Castelo said that that the new fees may impede the continuing drive for affordable communication, adding that as a substantial contributor to the government revenues, Globe wants NTC to reconsider or stop altogether the plan to impose administrative fees on number codes.

The Globe executive pointed out that numbers should not be the subject of administrative fees as they are not a scarce public resource.

“We disagree with the proposed principle that numbers are like spectrum, and as such are scarce public resources that need to be effectively administered for which user’s fees will be charged,” Castelo said.

Castelo said the 09XX series alone can hold about 8 million numbers. “There are more numbers to go around than the Philippines’ mobile subscriber market can be expected to grow for several generations - potentially forever when traditional numbering finally evolves into NGN [next generation network] or IP-based locators for that matter,” he said.

The NTC imposes fees on the names and numbers to promote the efficient use of such limited resource.

The regulator said the fees will apply to all public telecommunications entities and value added service providers with assigned names and numbers.

These include the three-digit exchange codes used to identify where a subscriber is connected, prefix code for voice over Internet protocol (VoIP), access code, number codes in the 1-900 and 1-800. By Darwin G. Amojelar, Manila Times Reporter

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Mobile broadband a boon to society

Mobile broadband a boon to society, enterprises and individuals, says Ericsson CEO

After posting strong consumer uptake of mobile broadband in 2007, the world has yet to see and realize the true power of this technology, which when harnessed to its full potential can help contribute to productivity and enhance the quality of life to benefit society, enterprises and individuals.

Carl-Henric Svanberg, president and CEO of Ericsson, the world’s leading provider of telecommunications equipment and related services to mobile and fixed networks operators globally, speaking at the recent Mobile World Congress held in Barcelona said, that mobile broadband benefits society in more ways than one – including the current drive to reduce travel and shrink carbon footprints – as a pitch in the global effort to help conserve the environment.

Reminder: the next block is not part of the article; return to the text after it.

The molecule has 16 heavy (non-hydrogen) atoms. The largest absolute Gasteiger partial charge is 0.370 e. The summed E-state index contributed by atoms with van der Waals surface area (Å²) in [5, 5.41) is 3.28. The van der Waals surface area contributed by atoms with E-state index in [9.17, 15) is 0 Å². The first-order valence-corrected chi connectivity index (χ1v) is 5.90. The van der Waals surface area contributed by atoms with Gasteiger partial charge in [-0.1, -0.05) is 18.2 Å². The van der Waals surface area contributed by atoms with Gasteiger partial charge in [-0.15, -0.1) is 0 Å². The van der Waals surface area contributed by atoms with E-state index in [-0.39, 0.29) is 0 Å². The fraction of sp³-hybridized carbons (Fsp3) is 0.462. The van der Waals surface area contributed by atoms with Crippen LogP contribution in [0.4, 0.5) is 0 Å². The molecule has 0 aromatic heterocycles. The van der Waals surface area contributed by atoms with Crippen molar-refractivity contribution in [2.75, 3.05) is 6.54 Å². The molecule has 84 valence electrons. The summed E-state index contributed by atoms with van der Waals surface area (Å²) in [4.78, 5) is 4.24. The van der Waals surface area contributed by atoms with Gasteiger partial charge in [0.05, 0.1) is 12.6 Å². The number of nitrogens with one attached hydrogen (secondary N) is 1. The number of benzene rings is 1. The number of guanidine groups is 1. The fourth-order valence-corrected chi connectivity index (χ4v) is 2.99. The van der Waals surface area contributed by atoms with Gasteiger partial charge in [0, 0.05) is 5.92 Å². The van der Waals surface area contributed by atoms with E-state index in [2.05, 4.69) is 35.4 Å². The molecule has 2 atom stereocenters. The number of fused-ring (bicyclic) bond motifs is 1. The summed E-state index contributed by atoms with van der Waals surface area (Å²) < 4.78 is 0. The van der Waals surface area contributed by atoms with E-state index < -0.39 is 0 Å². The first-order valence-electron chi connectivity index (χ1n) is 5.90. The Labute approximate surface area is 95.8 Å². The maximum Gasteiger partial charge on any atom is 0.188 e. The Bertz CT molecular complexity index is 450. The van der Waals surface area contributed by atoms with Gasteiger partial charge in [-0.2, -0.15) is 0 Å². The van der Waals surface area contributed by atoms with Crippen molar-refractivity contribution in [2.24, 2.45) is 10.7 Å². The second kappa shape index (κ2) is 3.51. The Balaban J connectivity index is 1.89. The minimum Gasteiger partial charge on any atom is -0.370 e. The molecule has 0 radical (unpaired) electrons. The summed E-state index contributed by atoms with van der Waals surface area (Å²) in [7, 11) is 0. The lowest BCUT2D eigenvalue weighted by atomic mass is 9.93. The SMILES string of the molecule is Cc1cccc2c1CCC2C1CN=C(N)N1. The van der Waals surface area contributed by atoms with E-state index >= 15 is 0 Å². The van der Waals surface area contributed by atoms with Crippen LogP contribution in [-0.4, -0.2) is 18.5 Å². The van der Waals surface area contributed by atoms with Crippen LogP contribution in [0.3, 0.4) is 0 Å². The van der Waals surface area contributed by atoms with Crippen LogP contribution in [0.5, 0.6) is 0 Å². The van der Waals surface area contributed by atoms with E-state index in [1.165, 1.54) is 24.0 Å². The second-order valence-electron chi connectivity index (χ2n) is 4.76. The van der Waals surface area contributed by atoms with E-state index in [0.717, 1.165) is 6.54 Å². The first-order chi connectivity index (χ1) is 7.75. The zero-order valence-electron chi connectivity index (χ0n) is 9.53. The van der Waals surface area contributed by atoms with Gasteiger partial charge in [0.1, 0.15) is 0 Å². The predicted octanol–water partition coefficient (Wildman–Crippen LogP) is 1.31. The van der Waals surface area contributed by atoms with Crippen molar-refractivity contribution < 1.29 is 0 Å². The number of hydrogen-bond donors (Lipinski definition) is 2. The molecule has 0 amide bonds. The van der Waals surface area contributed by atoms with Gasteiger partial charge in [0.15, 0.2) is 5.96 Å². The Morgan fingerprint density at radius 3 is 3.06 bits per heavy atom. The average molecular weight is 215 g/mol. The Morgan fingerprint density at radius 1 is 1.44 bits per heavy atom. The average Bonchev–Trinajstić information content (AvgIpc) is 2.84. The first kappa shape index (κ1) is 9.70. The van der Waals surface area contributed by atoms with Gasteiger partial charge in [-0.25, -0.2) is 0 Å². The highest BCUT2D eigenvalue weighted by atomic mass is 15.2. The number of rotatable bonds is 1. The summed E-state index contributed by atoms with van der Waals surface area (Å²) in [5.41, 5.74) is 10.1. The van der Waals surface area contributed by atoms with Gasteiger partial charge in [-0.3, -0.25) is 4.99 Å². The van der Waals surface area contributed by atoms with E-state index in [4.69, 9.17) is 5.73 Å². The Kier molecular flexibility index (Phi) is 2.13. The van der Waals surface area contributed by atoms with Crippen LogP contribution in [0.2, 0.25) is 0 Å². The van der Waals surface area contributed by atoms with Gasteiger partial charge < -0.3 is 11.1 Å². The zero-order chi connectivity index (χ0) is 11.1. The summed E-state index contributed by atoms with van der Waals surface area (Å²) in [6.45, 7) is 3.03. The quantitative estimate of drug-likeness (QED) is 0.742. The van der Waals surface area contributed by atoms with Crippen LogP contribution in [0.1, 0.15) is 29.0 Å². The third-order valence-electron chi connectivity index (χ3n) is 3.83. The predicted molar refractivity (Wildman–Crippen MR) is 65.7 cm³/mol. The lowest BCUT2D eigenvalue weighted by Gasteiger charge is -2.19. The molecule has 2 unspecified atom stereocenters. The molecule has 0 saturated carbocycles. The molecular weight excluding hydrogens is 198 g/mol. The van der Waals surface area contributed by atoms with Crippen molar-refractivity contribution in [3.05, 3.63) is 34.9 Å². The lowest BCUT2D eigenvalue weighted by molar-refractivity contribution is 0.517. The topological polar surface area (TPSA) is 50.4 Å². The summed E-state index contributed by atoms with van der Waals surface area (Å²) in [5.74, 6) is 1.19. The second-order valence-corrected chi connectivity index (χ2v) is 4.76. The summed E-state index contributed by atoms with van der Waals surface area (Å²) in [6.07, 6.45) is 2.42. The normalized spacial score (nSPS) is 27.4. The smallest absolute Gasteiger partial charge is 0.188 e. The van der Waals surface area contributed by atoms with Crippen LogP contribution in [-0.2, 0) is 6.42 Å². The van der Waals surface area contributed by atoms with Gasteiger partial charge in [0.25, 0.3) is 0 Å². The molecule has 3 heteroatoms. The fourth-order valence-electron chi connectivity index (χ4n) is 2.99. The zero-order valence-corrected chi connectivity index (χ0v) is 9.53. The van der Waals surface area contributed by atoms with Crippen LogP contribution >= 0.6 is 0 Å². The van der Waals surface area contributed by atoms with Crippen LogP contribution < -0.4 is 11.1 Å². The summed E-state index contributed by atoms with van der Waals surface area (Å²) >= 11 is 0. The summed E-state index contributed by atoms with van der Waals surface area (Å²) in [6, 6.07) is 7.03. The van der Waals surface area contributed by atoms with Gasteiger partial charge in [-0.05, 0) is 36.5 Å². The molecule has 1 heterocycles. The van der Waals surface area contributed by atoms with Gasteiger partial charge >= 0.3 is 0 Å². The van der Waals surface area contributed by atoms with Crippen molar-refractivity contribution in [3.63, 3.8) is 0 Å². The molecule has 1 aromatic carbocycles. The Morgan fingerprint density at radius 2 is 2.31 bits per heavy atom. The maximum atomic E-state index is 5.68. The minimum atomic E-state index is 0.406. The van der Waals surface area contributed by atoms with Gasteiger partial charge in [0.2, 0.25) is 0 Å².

"It is important, if you really want to have a society that works, to use communications to reduce travel and make this planet work for the long perspective," he said.

Svanberg believes that key to quality of life issue is sustainability, which he adds has become business critical today, with energy optimization driving competitiveness and dominating global political agendas.

Proudly proclaiming that his company has taken the lead in this area, he mentions some of Ericsson’s energy optimization innovations such as innovative radio base station designs like the Tower Tube and other alternative energy solutions that have been rolled out to customers to help reduce total cost of ownership, while at the same time improving the environmental performance of mobile network growth worldwide.

In 2006 Ericsson reduced the power consumption of its latest generation of WCDMA base stations by 35 percent, and has pioneered the introduction of many alternative energy sources such as solar power and biofuels in the telecom sector, to make mobile telephony economically and environmentally sustainable in emerging markets.

In a related development, Ericsson announced in a press release at the event, its new hybrid energy solution for diesel and batteries that’s been deployed by Celtel Uganda, first operator to install this solution. It is a self-contained power solution that enables a parameter setting for the batteries’ optimal charging and discharging levels, thereby extending the lifetime of the battery and the generator. The solution significantly reduces energy consumption in mobile networks outside the electricity grid, cutting network operating costs by up to 50 percent.

At the same event, the Swedish telecom giant took the occasion to unveil its groundbreaking next-generation radio base stations, the RBS 6000 series, the smallest energy efficient site solution available in the market today that supports GSM/EDGE, WCDMA/HSPA and LTE in a single package. Its compact design requires only 25 percent of the space used by previous generations while at the same time doubling capacity. The RBS 6000 series reduces power consumption by 20 to 65 percent, compared with existing Ericsson radio base stations, and offers a simple, energy-efficient site solution that helps operators reduce costs across all areas of ownership.